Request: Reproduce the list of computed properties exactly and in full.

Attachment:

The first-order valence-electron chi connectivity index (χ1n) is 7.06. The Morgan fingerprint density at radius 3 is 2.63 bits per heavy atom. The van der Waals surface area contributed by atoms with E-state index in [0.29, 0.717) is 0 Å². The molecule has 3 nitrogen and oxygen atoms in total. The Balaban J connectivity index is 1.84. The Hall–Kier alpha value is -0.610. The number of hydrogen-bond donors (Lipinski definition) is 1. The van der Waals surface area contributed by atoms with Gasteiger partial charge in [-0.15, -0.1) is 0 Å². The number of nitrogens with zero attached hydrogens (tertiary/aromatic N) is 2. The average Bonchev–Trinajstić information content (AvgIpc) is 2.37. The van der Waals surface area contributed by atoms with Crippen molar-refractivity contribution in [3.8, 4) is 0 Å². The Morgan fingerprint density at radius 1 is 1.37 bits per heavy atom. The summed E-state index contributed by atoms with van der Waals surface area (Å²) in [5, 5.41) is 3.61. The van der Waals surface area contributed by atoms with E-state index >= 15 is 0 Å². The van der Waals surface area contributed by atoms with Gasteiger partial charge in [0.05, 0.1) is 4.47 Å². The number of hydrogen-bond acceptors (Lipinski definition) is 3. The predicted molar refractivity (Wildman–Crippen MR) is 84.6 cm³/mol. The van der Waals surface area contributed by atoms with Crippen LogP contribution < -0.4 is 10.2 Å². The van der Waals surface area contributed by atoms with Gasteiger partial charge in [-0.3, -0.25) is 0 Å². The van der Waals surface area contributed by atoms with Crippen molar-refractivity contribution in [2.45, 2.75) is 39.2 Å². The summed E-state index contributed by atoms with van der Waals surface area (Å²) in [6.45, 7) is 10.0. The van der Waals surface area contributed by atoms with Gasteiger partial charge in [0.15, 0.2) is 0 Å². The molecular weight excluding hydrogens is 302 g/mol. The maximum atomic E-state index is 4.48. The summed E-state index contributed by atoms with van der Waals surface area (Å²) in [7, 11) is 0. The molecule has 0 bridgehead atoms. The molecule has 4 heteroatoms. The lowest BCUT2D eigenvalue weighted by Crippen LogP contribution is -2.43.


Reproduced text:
The first-order valence-electron chi connectivity index (χ1n) is 7.06. The Morgan fingerprint density at radius 3 is 2.63 bits per heavy atom. The van der Waals surface area contributed by atoms with E-state index in [0.29, 0.717) is 0 Å². The molecule has 3 nitrogen and oxygen atoms in total. The Balaban J connectivity index is 1.84. The Hall–Kier alpha value is -0.610. The number of hydrogen-bond donors (Lipinski definition) is 1. The van der Waals surface area contributed by atoms with Gasteiger partial charge in [-0.15, -0.1) is 0 Å². The number of nitrogens with zero attached hydrogens (tertiary/aromatic N) is 2. The average Bonchev–Trinajstić information content (AvgIpc) is 2.37. The van der Waals surface area contributed by atoms with Crippen molar-refractivity contribution in [3.8, 4) is 0 Å². The Morgan fingerprint density at radius 1 is 1.37 bits per heavy atom. The summed E-state index contributed by atoms with van der Waals surface area (Å²) in [5, 5.41) is 3.61. The van der Waals surface area contributed by atoms with E-state index >= 15 is 0 Å². The van der Waals surface area contributed by atoms with Gasteiger partial charge in [0.05, 0.1) is 4.47 Å². The number of hydrogen-bond acceptors (Lipinski definition) is 3. The predicted molar refractivity (Wildman–Crippen MR) is 84.6 cm³/mol. The van der Waals surface area contributed by atoms with Crippen LogP contribution < -0.4 is 10.2 Å². The van der Waals surface area contributed by atoms with Gasteiger partial charge in [-0.3, -0.25) is 0 Å². The van der Waals surface area contributed by atoms with Crippen molar-refractivity contribution in [2.45, 2.75) is 39.2 Å². The summed E-state index contributed by atoms with van der Waals surface area (Å²) in [6.45, 7) is 10.0. The van der Waals surface area contributed by atoms with Gasteiger partial charge in [0.15, 0.2) is 0 Å². The molecular weight excluding hydrogens is 302 g/mol. The maximum atomic E-state index is 4.48. The summed E-state index contributed by atoms with van der Waals surface area (Å²) in [7, 11) is 0. The molecule has 0 bridgehead atoms. The molecule has 4 heteroatoms. The lowest BCUT2D eigenvalue weighted by Crippen LogP contribution is -2.43.